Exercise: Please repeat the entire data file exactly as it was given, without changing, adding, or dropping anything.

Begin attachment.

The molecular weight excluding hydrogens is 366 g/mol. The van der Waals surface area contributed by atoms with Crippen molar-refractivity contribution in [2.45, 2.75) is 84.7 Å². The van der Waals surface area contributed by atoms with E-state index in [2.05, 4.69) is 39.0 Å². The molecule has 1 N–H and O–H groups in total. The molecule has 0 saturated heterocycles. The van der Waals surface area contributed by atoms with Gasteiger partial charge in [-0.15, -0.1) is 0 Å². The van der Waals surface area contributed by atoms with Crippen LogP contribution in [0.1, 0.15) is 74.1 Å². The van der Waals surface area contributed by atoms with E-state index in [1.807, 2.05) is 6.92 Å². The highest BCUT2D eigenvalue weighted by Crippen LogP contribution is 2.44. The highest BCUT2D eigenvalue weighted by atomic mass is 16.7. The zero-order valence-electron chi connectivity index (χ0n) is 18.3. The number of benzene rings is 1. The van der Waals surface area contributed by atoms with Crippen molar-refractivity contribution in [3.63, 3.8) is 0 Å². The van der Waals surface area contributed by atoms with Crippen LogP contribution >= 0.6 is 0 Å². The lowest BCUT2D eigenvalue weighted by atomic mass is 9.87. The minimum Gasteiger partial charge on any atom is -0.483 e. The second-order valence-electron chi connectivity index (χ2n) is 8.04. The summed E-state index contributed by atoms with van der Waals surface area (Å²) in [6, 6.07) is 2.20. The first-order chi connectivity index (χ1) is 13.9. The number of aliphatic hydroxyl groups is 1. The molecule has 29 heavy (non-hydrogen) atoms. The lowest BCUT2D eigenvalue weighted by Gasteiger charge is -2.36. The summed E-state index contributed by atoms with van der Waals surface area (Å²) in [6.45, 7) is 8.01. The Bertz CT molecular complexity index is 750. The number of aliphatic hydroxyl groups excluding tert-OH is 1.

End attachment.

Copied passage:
The molecular weight excluding hydrogens is 366 g/mol. The van der Waals surface area contributed by atoms with Crippen molar-refractivity contribution in [2.45, 2.75) is 84.7 Å². The van der Waals surface area contributed by atoms with E-state index in [2.05, 4.69) is 39.0 Å². The molecule has 1 N–H and O–H groups in total. The molecule has 0 saturated heterocycles. The van der Waals surface area contributed by atoms with Gasteiger partial charge in [-0.15, -0.1) is 0 Å². The van der Waals surface area contributed by atoms with Crippen LogP contribution in [0.1, 0.15) is 74.1 Å². The van der Waals surface area contributed by atoms with E-state index in [1.807, 2.05) is 6.92 Å². The highest BCUT2D eigenvalue weighted by Crippen LogP contribution is 2.44. The highest BCUT2D eigenvalue weighted by atomic mass is 16.7. The zero-order valence-electron chi connectivity index (χ0n) is 18.3. The number of benzene rings is 1. The van der Waals surface area contributed by atoms with Crippen molar-refractivity contribution in [3.63, 3.8) is 0 Å². The van der Waals surface area contributed by atoms with Crippen LogP contribution >= 0.6 is 0 Å². The lowest BCUT2D eigenvalue weighted by atomic mass is 9.87. The minimum Gasteiger partial charge on any atom is -0.483 e. The second-order valence-electron chi connectivity index (χ2n) is 8.04. The summed E-state index contributed by atoms with van der Waals surface area (Å²) in [6, 6.07) is 2.20. The first-order chi connectivity index (χ1) is 13.9. The number of aliphatic hydroxyl groups is 1. The molecule has 29 heavy (non-hydrogen) atoms. The lowest BCUT2D eigenvalue weighted by Gasteiger charge is -2.36. The summed E-state index contributed by atoms with van der Waals surface area (Å²) in [6.45, 7) is 8.01. The Bertz CT molecular complexity index is 750. The number of aliphatic hydroxyl groups excluding tert-OH is 1.